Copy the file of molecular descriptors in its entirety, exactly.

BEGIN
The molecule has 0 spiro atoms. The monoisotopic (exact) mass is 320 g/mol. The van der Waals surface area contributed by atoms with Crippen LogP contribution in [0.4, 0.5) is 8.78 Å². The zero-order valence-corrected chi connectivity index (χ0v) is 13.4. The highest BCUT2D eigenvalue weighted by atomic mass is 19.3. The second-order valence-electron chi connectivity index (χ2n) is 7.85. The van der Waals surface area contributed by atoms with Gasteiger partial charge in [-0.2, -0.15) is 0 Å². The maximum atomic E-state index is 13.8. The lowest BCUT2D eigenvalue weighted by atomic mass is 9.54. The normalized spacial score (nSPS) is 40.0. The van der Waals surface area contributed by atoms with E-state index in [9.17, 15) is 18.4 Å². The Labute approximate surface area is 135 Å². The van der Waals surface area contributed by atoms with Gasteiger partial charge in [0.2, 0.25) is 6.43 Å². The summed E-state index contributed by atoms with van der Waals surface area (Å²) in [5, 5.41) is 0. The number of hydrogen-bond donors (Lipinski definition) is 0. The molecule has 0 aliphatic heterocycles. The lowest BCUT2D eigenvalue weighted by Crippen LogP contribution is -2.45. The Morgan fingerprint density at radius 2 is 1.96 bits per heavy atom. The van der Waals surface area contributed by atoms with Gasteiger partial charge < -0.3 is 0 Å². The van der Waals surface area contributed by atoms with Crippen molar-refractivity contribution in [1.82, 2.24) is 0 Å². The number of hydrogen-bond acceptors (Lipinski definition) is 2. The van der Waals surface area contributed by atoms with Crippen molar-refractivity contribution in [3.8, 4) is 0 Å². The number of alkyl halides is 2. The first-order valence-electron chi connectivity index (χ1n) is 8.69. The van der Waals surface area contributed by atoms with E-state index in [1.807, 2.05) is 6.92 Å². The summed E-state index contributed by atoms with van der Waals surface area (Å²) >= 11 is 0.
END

The molecule has 0 spiro atoms. The monoisotopic (exact) mass is 320 g/mol. The van der Waals surface area contributed by atoms with Crippen LogP contribution in [0.4, 0.5) is 8.78 Å². The zero-order valence-corrected chi connectivity index (χ0v) is 13.4. The highest BCUT2D eigenvalue weighted by atomic mass is 19.3. The second-order valence-electron chi connectivity index (χ2n) is 7.85. The van der Waals surface area contributed by atoms with Gasteiger partial charge in [-0.2, -0.15) is 0 Å². The maximum atomic E-state index is 13.8. The lowest BCUT2D eigenvalue weighted by atomic mass is 9.54. The normalized spacial score (nSPS) is 40.0. The van der Waals surface area contributed by atoms with E-state index in [9.17, 15) is 18.4 Å². The Labute approximate surface area is 135 Å². The van der Waals surface area contributed by atoms with Gasteiger partial charge in [0.2, 0.25) is 6.43 Å². The summed E-state index contributed by atoms with van der Waals surface area (Å²) in [5, 5.41) is 0. The number of hydrogen-bond donors (Lipinski definition) is 0. The molecule has 0 aliphatic heterocycles. The lowest BCUT2D eigenvalue weighted by Crippen LogP contribution is -2.45. The Morgan fingerprint density at radius 2 is 1.96 bits per heavy atom. The van der Waals surface area contributed by atoms with Gasteiger partial charge < -0.3 is 0 Å². The van der Waals surface area contributed by atoms with Crippen molar-refractivity contribution in [1.82, 2.24) is 0 Å². The number of hydrogen-bond acceptors (Lipinski definition) is 2. The van der Waals surface area contributed by atoms with Crippen molar-refractivity contribution in [3.8, 4) is 0 Å². The number of alkyl halides is 2. The first-order valence-electron chi connectivity index (χ1n) is 8.69. The van der Waals surface area contributed by atoms with E-state index in [1.807, 2.05) is 6.92 Å². The summed E-state index contributed by atoms with van der Waals surface area (Å²) >= 11 is 0.